In Situ Planetary Resource Exploration using Miniature Robotic Subsurface Sample Analysis 2009-01-2528
The feasibility of extended human presence on the Moon and Mars depends critically on in-situ resource utilization (ISRU) to mitigate the high interplanetary transportation costs. Key resource requirements include water, oxygen, fuel and a variety of building materials. This paper discusses the robotic instrumentation associated with the LORE (Lunar Origins and Resource Exploration) miniature payload proposed for JAXA's Selene-2, and the potential follow-on CSA INUKSHUK landed-Mars mission. LORE would for the first time systematically explore the lunar surface and subsurface ice distribution, dust, mineralogy and resources using combined UV/VIS/MIR reflectance spectroscopy. The spectral differences between ilmenite and other lunar minerals in the ultraviolet region will be exploited for mapping ilmenite distribution and abundances on the lunar surface and subsurface. A miniature robotic drill with integral bore-hole probe will facilitate subsurface pristine mapping of the lunar polar regolith stratigraphy and condensed volatile content to elucidate prior impact history and trapped volatile content.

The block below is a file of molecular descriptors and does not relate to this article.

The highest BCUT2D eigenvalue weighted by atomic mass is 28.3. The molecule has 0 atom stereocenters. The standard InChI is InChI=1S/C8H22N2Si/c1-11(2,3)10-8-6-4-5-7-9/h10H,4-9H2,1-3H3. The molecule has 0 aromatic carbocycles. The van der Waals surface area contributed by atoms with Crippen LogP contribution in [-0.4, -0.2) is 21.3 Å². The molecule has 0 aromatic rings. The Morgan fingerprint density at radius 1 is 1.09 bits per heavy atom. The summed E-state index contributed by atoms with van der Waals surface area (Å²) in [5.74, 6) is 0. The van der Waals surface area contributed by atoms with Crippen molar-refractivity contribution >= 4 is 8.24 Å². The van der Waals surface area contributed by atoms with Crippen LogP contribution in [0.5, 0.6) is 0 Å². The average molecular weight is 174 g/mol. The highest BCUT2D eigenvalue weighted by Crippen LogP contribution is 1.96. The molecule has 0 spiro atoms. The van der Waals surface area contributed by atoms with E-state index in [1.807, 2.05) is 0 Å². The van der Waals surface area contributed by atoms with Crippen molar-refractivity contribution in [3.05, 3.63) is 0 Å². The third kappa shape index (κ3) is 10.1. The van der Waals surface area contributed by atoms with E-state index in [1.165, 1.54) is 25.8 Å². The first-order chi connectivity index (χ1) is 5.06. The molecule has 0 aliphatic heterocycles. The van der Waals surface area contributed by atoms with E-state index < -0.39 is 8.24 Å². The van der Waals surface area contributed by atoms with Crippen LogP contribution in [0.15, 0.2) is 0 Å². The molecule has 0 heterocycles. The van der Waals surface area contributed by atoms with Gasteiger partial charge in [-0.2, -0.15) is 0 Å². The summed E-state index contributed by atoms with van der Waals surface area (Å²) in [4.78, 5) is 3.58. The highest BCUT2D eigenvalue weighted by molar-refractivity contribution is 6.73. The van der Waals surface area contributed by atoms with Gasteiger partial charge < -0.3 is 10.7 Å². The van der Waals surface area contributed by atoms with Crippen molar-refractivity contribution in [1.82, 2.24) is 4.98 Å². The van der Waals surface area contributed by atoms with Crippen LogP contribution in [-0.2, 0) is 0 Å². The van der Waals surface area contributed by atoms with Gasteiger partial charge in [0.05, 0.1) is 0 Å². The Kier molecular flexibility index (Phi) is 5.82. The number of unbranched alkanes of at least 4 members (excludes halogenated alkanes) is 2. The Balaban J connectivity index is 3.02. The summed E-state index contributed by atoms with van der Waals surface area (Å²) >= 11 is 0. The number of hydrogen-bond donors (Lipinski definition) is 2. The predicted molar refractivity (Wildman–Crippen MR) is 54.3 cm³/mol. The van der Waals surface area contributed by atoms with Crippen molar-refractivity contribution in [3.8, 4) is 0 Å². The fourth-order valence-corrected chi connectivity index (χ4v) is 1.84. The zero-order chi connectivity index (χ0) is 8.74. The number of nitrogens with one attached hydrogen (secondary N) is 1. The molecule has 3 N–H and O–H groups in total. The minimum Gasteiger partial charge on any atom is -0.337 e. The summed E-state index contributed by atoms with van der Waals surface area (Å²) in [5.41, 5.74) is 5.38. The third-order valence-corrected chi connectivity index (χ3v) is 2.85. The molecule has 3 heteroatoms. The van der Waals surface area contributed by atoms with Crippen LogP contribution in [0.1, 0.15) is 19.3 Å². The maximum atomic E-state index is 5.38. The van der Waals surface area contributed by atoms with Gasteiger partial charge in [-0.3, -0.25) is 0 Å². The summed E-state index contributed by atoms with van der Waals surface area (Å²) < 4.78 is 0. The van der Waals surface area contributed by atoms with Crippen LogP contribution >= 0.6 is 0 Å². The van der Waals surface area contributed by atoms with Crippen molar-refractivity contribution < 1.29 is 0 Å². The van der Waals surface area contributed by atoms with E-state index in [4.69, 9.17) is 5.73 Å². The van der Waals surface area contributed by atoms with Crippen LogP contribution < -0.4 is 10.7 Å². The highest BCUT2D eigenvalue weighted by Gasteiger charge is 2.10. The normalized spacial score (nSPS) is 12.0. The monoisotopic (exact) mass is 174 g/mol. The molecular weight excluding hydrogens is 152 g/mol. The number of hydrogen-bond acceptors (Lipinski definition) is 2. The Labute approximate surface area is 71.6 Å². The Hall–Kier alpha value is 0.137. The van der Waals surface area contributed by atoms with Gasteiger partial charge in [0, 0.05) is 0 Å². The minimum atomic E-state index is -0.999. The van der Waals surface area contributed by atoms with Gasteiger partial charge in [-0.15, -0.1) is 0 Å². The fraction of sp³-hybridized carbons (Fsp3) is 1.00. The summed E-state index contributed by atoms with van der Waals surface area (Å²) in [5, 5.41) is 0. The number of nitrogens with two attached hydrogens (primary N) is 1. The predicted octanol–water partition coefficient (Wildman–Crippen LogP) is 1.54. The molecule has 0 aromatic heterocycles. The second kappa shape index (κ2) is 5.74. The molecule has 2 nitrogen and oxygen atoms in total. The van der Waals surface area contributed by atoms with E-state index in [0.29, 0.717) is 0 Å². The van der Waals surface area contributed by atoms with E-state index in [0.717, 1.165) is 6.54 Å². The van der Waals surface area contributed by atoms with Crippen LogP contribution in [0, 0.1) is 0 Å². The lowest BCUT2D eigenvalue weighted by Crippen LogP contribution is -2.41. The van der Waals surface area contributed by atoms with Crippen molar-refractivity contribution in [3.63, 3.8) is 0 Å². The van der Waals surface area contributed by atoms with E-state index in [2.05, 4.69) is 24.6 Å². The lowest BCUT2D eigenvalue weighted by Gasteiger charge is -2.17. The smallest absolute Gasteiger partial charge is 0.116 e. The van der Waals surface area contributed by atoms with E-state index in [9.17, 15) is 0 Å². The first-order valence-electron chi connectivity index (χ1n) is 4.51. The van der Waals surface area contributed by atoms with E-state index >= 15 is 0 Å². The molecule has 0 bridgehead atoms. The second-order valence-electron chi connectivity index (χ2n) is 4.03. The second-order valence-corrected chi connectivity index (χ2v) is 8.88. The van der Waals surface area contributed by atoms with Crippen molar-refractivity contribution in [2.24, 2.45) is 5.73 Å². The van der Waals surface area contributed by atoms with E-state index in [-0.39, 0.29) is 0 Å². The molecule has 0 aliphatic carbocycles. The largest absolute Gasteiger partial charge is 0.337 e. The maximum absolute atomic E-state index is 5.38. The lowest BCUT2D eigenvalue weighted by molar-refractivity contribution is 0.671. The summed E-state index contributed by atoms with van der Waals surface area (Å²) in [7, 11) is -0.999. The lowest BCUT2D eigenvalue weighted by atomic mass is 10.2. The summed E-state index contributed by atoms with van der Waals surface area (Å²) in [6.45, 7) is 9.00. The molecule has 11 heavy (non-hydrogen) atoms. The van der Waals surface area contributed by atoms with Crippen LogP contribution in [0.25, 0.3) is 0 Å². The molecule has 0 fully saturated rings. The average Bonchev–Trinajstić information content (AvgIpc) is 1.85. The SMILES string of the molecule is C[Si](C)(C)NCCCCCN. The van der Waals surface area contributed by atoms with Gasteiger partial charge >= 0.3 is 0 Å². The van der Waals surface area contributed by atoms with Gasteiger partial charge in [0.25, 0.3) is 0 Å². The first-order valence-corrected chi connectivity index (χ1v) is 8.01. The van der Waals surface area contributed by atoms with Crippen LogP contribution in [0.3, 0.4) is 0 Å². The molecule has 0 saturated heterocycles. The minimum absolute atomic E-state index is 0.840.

Mission cost effectiveness is achieved through a synergistic instrument suite based on advanced but mature miniaturization technologies that enable high spectral measurement performance with minimal mass and power. In situ systematic sample analysis to depths of about 0.5 m in the lunar regolith will be performed using a monolithic fiber-optic coupled probe integrated directly with the robotic drill.
The LORE sample analysis will employ the data synergy provided by a miniature suite of high-performance instruments, including UV/VIS/NIR spectral reflectance between 250 and 3300 nm at about 4 nm resolution, and microscopic VIS color imaging of the sample morphology and grain size.